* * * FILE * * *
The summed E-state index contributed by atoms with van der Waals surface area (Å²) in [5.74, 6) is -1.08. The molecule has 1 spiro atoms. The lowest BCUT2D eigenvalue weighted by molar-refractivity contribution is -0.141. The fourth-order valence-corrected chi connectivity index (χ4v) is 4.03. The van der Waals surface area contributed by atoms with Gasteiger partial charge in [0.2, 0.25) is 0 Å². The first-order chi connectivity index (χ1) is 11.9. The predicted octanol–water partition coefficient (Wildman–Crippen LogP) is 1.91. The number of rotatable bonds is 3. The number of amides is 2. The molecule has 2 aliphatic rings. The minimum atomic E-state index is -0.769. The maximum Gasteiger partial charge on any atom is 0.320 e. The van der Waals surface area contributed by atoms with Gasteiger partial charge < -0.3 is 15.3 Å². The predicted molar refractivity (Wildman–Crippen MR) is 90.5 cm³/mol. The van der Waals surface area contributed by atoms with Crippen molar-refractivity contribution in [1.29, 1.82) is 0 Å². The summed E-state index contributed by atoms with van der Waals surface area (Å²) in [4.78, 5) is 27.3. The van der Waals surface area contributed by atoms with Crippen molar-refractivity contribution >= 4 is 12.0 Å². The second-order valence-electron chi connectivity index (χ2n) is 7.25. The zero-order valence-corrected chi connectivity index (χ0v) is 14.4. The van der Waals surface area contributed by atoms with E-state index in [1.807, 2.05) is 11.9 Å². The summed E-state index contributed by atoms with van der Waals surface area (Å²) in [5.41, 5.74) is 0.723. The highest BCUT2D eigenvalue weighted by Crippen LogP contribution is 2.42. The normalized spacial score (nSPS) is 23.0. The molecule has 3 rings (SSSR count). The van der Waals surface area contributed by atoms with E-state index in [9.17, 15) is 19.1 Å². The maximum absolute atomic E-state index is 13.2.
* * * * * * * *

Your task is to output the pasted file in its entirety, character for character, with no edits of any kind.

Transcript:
The summed E-state index contributed by atoms with van der Waals surface area (Å²) in [5.74, 6) is -1.08. The molecule has 1 spiro atoms. The lowest BCUT2D eigenvalue weighted by molar-refractivity contribution is -0.141. The fourth-order valence-corrected chi connectivity index (χ4v) is 4.03. The van der Waals surface area contributed by atoms with Gasteiger partial charge in [0.2, 0.25) is 0 Å². The first-order chi connectivity index (χ1) is 11.9. The predicted octanol–water partition coefficient (Wildman–Crippen LogP) is 1.91. The number of rotatable bonds is 3. The number of amides is 2. The molecule has 2 aliphatic rings. The minimum atomic E-state index is -0.769. The maximum Gasteiger partial charge on any atom is 0.320 e. The van der Waals surface area contributed by atoms with Gasteiger partial charge < -0.3 is 15.3 Å². The predicted molar refractivity (Wildman–Crippen MR) is 90.5 cm³/mol. The van der Waals surface area contributed by atoms with Crippen molar-refractivity contribution in [1.29, 1.82) is 0 Å². The summed E-state index contributed by atoms with van der Waals surface area (Å²) in [4.78, 5) is 27.3. The van der Waals surface area contributed by atoms with Crippen molar-refractivity contribution >= 4 is 12.0 Å². The second-order valence-electron chi connectivity index (χ2n) is 7.25. The zero-order valence-corrected chi connectivity index (χ0v) is 14.4. The van der Waals surface area contributed by atoms with E-state index in [1.807, 2.05) is 11.9 Å². The summed E-state index contributed by atoms with van der Waals surface area (Å²) in [5.41, 5.74) is 0.723. The highest BCUT2D eigenvalue weighted by Crippen LogP contribution is 2.42. The normalized spacial score (nSPS) is 23.0. The molecule has 3 rings (SSSR count). The van der Waals surface area contributed by atoms with E-state index in [9.17, 15) is 19.1 Å². The maximum absolute atomic E-state index is 13.2.